Will Bachman 27:37
And then I wanted to hear just a little bit more about this transformation office. So yeah, what typically, is the structure of that? just describe it for me a little bit, you mentioned a chief transformation officer, would that be a consultant? Or would that be kind of a full time employee or someone hired? Yeah, and what level of person is that is sort of a, you know, partner level McKinsey partner level kind of person, or just walk me through what this transformation office animal looks like?
Divya Agarwal 28:06
Yes, maybe I’ll talk first about the people and then a bit about the process. So when it works great, the transformation office is led by the organization. So your leader of the transformation office is the chief of transformation, which in smaller organizations, depending on bandwidth can be the CEO and bigger as it might be a different person than the CEO. And we would recommend that it it is a different person, the CEO, and this person is typically, you know, obviously someone will regard the organization knows how to get things done, the organization and from a levels perspective, you know, could be anything from n minus two to four, depending on the size, that that chief of transformation should have what we call a CTO coach, right, essentially, someone on the advisory side on the McKinsey side or the advisory side, that’s essentially shadow to ensure that the CTO has the guidance, the mindset, the support needed to really run what is a pretty challenging role. To support the CTO, I if I think of the CTO is like the CEO of the transformation, you want to have an equivalent CFO of the transformation. Well, we’ll call off in the head of finance for the transformation. And this is often you know, a CFO minus to someone who runs FPA. Again, someone who can kind of get in and run the numbers as initiatives and business cases are being developed. But you really want that CEO and CFO of the transformation to be at the hip. And then you’ll have a set of you know, project management folks under the CTO or CEO CFO of the transformation. This typically is almost kind of an engagement manager style person on the client side, and then likely financial analyst and a communications lead. So for me like those five roles are ideal. On the adviser side, you’ll have a team that essentially supports setting up, then the infrastructure, which leads me to the process. And the processes this kind of weekly cadence where every week, let’s say you have a transformation that has 10 work streams. And the work streams can be each bu has a set of is a work stream or a priority, like digitalization is a big work stream. Within a work stream, you have a bunch of initiatives that are being developed. So every week one work stream cons and basically discusses progress with the CTO on here’s the opportunity that we were that we’re finding, here’s a rough size of it, here’s how we’re validating the size of it. Here’s our initial thinking on who would actually lead the execution. Here’s some risks. Oh, and by the way, here’s some decisions that we need the COO in partnership with the CEO, or we need like the chief of HR to figure out because unless we get this figured out, we won’t be able to do the initiative. So that weekly cadence is a you know, one day for an hour, the CTO I should say one day, one workstream gets an hour. So essentially, a CTO is full day is kind of sitting and running through all the initiatives that are part of the transformation. And that’s roughly eight to 10 week process. By the end of the 10 weeks, you have in your hand is an organization what we call like a bankable plan, meaning you basically have a set of initiatives that have been vetted that we know we could take to the bank, here’s how much it’s worth. And here’s the associated set of behaviors that we know we need to dramatically shift as an organization.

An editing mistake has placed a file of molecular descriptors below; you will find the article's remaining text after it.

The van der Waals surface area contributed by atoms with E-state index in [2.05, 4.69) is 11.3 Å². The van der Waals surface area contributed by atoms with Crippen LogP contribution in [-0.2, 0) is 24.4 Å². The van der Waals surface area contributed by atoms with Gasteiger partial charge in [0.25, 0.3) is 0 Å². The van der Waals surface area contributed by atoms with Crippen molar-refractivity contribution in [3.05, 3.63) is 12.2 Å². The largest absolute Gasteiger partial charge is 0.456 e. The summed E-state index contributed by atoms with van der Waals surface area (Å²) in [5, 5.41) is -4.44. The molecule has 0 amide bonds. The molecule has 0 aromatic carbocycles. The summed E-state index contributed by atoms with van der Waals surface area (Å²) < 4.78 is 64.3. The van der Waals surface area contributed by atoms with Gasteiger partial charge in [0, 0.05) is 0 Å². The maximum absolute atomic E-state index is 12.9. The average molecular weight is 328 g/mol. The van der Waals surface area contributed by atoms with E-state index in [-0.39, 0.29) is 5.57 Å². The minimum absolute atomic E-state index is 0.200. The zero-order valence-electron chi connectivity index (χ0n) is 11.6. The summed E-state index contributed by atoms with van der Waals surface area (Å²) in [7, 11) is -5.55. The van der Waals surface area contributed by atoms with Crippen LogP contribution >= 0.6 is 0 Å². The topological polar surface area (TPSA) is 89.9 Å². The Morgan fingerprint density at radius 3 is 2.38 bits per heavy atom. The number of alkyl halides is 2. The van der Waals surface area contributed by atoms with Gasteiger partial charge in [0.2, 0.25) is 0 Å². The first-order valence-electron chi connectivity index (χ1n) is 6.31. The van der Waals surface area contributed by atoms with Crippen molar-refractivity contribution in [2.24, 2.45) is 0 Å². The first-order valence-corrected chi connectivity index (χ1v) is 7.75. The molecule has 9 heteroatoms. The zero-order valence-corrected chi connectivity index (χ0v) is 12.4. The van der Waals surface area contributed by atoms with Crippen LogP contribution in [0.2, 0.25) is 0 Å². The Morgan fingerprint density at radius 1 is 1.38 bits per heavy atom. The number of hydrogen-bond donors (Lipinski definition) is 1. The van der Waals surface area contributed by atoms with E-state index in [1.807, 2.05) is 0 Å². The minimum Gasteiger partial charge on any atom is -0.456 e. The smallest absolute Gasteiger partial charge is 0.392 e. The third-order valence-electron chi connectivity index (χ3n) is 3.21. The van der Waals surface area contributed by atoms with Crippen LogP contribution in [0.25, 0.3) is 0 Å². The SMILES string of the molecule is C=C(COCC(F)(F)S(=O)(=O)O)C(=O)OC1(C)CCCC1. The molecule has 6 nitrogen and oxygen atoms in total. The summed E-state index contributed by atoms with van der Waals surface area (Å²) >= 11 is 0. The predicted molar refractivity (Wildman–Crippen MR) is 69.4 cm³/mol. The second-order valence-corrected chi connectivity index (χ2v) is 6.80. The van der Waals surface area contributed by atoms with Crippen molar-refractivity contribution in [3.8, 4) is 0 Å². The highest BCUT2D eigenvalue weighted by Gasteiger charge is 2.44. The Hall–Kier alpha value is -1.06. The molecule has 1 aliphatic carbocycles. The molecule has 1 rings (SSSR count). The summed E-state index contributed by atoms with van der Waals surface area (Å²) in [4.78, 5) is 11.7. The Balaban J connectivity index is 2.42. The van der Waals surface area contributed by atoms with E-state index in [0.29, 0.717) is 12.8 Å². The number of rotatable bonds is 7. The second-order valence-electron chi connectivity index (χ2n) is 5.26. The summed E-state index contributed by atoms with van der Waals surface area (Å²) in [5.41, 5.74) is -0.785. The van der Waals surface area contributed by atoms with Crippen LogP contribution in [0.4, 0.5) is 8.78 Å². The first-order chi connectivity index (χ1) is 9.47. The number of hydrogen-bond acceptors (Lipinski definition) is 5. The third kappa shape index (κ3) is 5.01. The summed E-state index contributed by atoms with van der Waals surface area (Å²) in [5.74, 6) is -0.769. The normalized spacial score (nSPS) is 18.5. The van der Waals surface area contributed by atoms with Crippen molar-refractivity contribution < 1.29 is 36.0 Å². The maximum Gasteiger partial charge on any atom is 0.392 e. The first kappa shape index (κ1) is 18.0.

Will Bachman 31:35
How often should the CTO be meeting one on one with the CEO, if ever?
Divya Agarwal 31:42
Great questions. So that’s a weekly if not twice a week meeting. But absolutely, if it’s depending on who the core sponsor is, whether it’s the CEO, CFO, the entire organization, or the CEO of the entire organization, that should be a one on one that’s done weekly. Which is separate, which is separate, I would say then the kind of executive meeting, so across the full executive team, with the CTO, and just the progress of the transformation.